North Korean leader Kim Jong-il visited a model high-income farm on Wednesday after dining on Peking duck and hearing China's communist leaders exhort him to heed the winds of capitalism and to soften his nuclear ambitions.
The reclusive leader of the Stalinist North later rolled out of Beijing by train later, ending a visit carried out under the utmost secrecy in which he met Chinese President and Communist Party chief Hu Jintao, Central Military Commission chairman Jiang Zemin and Premier Wen Jiabao.
Talks were dominated by requests from leaders of the world's fastest-growing major economy to pay attention to the need for economic reform and to soften his stand toward the United States over his ambitions to possess nuclear weapons, South Korean media said.
In meetings with his counterpart, military chief Jiang, and parliament leader Wu Bangguo, Kim sought help in persuading the United States to drop what he called its hostile policy and meet his longstanding demand for security guarantees, South Korean newspapers said.
His rare overseas trip comes a week after U.S. Vice President Dick Cheney visited China with new evidence of the North's possession of nuclear arms and warning that time was running out to end the stalemate.
Chinese officials and North Korean media have been silent on the visit.
But after about an hour-and-a-half in Hancunhe village, Kim boarded his train bound for Pyongyang, South Korea's Yonhap news agency said.
Security was tight at the model farm village of Hancunhe in suburban Beijing that is home to an exhibition on Jiang's privatization theories.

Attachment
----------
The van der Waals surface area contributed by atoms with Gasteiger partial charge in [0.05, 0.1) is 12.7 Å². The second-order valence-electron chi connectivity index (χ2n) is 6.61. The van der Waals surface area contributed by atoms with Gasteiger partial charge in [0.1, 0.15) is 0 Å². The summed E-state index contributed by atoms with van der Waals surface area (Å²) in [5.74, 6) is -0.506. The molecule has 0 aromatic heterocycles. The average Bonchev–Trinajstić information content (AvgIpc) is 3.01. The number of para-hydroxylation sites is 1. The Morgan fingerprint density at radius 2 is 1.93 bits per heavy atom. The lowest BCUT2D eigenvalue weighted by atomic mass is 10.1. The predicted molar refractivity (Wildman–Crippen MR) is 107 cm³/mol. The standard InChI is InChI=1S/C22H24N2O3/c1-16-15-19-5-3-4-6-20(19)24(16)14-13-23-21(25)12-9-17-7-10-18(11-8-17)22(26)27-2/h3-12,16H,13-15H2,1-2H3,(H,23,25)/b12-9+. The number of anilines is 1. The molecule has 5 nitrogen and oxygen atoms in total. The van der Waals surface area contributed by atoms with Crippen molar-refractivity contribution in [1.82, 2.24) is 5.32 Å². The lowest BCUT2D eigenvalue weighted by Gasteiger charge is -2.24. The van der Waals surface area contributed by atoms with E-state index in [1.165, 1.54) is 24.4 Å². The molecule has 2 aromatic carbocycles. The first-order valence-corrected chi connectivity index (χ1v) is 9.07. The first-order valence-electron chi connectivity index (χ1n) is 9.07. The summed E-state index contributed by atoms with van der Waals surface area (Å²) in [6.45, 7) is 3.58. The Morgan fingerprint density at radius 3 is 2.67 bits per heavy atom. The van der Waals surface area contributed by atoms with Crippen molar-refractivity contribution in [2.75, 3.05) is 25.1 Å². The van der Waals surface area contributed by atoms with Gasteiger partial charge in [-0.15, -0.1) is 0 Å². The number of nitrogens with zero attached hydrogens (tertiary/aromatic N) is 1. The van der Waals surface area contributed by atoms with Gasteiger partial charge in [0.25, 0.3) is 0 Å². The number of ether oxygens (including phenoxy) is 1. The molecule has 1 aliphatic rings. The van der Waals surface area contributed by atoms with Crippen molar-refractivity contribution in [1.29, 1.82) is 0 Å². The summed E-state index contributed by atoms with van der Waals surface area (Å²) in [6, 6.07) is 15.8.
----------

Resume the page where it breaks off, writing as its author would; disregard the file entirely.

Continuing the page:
Learning at grass roots
After it was designated a model region in 1978, the village pursued rapid modernization to raise the living standards of farmers, and annual per capita income has reached $918, Yonhap said in a report on Kim's visit.
The trip underscored Kim's emphasis on modernizing farming in his isolated and impoverished state, where peasants have suffered famine several times since the mid-1990s and recent market reforms are only starting to show results, analysts say.
Kim joined Jiang for a lunch of Peking duck on Tuesday at the famed Quanjude restaurant near Tiananmen Square, Yonhap said.
Discussions on the North's economy figured prominently, and Kim reportedly asked China's leaders for help with reforms and for aid, South Korean media said.
Kim may stop in the northeastern rust belt city of Shenyang on his way home to discuss economic development and cooperation, South Korea's Chosun Ilbo newspaper said.
"It's known that Kim expressed a strong interest in reforming the North Korean economy," the Chosun Ilbo said, quoting unidentified sources as saying China would give active support.
Premier Wen who directs the booming China economy suggested Kim visit South Korea and "directly witness the winds of capitalism," the South's Munhwa Ilbo newspaper said.
Ending the nuclear crisis is critical to unlocking outside aid to the North Korean economy, including from China, the North's closest friend and host of two rounds of inconclusive six-party talks aimed at breaking the nuclear impasse.
However, Kim may calculate that an arsenal of nuclear weapons is the only way to guarantee the survival of his government, giving him leverage with the United States as he presses for security guarantees to prevent any possible U.S. invasion.
Kim voiced doubts in a meeting with Jiang about whether he would win the security guarantees he wants in return for stopping his nuclear weapons programs, the Munhwa Ilbo said.
Jiang told him the possibility of a U.S. invasion was slim and suggested Kim change his tough line, it said.
Kim voiced Pyongyang's willingness to settle the nuclear crisis at the next round of six-party talks comprising the two Koreas, China, Russia, the United States and Japan, South Korean media said.
In the last round of talks in February, the six agreed to meet again before June and to start working-level talks before that to discuss the dispute. No progress has been reported since.